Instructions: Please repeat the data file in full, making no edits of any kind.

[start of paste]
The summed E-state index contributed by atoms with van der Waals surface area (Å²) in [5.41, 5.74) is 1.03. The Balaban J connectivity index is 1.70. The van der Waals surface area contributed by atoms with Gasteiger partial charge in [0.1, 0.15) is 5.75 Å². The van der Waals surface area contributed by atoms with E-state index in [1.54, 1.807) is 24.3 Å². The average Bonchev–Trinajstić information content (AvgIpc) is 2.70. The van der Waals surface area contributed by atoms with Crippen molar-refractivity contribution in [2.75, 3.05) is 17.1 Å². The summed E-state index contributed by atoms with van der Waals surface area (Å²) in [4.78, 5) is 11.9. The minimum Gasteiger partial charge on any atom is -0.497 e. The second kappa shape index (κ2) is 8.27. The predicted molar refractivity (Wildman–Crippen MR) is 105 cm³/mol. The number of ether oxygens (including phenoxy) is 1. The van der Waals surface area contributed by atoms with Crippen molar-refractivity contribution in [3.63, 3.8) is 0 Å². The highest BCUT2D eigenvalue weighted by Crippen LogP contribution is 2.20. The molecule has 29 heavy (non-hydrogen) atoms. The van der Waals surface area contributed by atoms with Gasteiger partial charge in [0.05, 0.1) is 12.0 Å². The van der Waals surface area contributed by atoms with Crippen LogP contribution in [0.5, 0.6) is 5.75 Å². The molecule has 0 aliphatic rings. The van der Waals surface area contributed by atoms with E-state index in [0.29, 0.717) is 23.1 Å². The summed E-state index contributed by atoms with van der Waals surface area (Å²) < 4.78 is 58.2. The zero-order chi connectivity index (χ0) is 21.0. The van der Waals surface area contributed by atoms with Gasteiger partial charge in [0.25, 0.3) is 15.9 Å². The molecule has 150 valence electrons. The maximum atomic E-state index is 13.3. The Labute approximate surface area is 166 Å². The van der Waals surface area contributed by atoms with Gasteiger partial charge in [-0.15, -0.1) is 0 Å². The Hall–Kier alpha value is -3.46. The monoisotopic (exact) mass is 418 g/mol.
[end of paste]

The summed E-state index contributed by atoms with van der Waals surface area (Å²) in [5.41, 5.74) is 1.03. The Balaban J connectivity index is 1.70. The van der Waals surface area contributed by atoms with Gasteiger partial charge in [0.1, 0.15) is 5.75 Å². The van der Waals surface area contributed by atoms with E-state index in [1.54, 1.807) is 24.3 Å². The average Bonchev–Trinajstić information content (AvgIpc) is 2.70. The van der Waals surface area contributed by atoms with Crippen molar-refractivity contribution in [2.75, 3.05) is 17.1 Å². The summed E-state index contributed by atoms with van der Waals surface area (Å²) in [4.78, 5) is 11.9. The minimum Gasteiger partial charge on any atom is -0.497 e. The second kappa shape index (κ2) is 8.27. The predicted molar refractivity (Wildman–Crippen MR) is 105 cm³/mol. The number of ether oxygens (including phenoxy) is 1. The van der Waals surface area contributed by atoms with Crippen molar-refractivity contribution in [3.63, 3.8) is 0 Å². The highest BCUT2D eigenvalue weighted by Crippen LogP contribution is 2.20. The molecule has 29 heavy (non-hydrogen) atoms. The van der Waals surface area contributed by atoms with Gasteiger partial charge in [0.05, 0.1) is 12.0 Å². The van der Waals surface area contributed by atoms with Crippen LogP contribution in [0.5, 0.6) is 5.75 Å². The molecule has 0 aliphatic rings. The van der Waals surface area contributed by atoms with E-state index in [0.29, 0.717) is 23.1 Å². The summed E-state index contributed by atoms with van der Waals surface area (Å²) < 4.78 is 58.2. The zero-order chi connectivity index (χ0) is 21.0. The van der Waals surface area contributed by atoms with Gasteiger partial charge in [0.25, 0.3) is 15.9 Å². The molecule has 150 valence electrons. The maximum atomic E-state index is 13.3. The Labute approximate surface area is 166 Å². The van der Waals surface area contributed by atoms with Gasteiger partial charge in [-0.15, -0.1) is 0 Å². The Hall–Kier alpha value is -3.46. The monoisotopic (exact) mass is 418 g/mol.